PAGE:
In this embodiment, the same effect is achieved by specifying the shooting permitted area instead of specifying the shooting prohibited area. Although the blocks shown in FIG. 5 are equal in size and shape, of course, the blocks may be uneven in size and shape.

As described above, in this embodiment, the shooting prohibited area (or the shooting permitted area) is specified in units of blocks. Therefore, if this embodiment is used in the system of the first embodiment, noncontiguous shooting-prohibited areas can be specified.

Third Embodiment

A system according to a third embodiment will be described. In this system, when the object moves toward the visible-range limited area (a shooting prohibited area), the camera tracks the object up to the point adjacent to the shooting prohibited area, that is to say, up to the limit of the shooting permitted area.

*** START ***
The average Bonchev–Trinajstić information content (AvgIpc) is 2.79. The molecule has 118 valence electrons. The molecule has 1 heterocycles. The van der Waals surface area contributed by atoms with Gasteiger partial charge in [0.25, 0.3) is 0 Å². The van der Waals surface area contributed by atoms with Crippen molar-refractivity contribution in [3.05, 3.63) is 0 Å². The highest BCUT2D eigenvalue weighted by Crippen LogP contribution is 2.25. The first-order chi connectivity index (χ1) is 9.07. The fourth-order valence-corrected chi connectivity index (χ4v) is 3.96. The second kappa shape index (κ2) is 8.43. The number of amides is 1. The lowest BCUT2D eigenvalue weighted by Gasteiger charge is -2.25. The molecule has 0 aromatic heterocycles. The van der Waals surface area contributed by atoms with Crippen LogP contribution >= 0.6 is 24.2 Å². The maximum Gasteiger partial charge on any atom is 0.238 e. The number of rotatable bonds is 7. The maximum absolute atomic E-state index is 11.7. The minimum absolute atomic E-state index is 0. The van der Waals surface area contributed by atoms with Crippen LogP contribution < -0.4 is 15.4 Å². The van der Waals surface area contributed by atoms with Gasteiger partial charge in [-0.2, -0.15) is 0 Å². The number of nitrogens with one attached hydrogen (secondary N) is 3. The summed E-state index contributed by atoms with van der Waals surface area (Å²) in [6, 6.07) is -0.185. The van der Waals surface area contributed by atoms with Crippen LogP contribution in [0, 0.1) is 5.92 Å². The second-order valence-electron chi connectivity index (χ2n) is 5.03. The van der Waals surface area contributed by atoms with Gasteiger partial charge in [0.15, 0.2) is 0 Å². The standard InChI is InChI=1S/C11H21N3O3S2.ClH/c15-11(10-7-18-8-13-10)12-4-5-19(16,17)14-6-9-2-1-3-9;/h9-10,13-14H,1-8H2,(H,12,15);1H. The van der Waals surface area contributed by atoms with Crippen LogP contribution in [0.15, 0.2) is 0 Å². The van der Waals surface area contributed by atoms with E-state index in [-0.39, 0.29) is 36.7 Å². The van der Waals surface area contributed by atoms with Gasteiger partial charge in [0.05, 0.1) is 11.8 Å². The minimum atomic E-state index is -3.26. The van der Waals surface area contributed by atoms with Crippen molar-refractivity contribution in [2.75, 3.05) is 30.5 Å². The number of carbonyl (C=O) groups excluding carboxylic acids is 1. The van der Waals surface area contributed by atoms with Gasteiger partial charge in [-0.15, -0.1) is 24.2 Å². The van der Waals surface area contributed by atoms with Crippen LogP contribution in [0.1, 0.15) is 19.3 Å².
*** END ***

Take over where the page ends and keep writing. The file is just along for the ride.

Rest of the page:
FIG. 6 illustrates the camera control in this embodiment. As in FIG. 3A, there are a shooting prohibited area 310 and a shooting permitted area 320. Reference numeral 610 denotes the present field of view of the camera, and the center of the field of view is the pan-tilt angle. Next, the position of the object 640 is measured, and the camera is trained on the object. In this case, in the tilting direction, since there is sufficient distance to the shooting prohibited area, the object can be located in the center of the field of view. However, in the panning direction, since there is not sufficient distance to the shooting prohibited area, the object cannot be located in the center of the field of view. That is to say, if the object is located in the center of the field of view in the panning direction, the field of view overlaps the visible-range limited area. Therefore, in the panning direction, the camera is moved up to the limit of the shooting permitted area.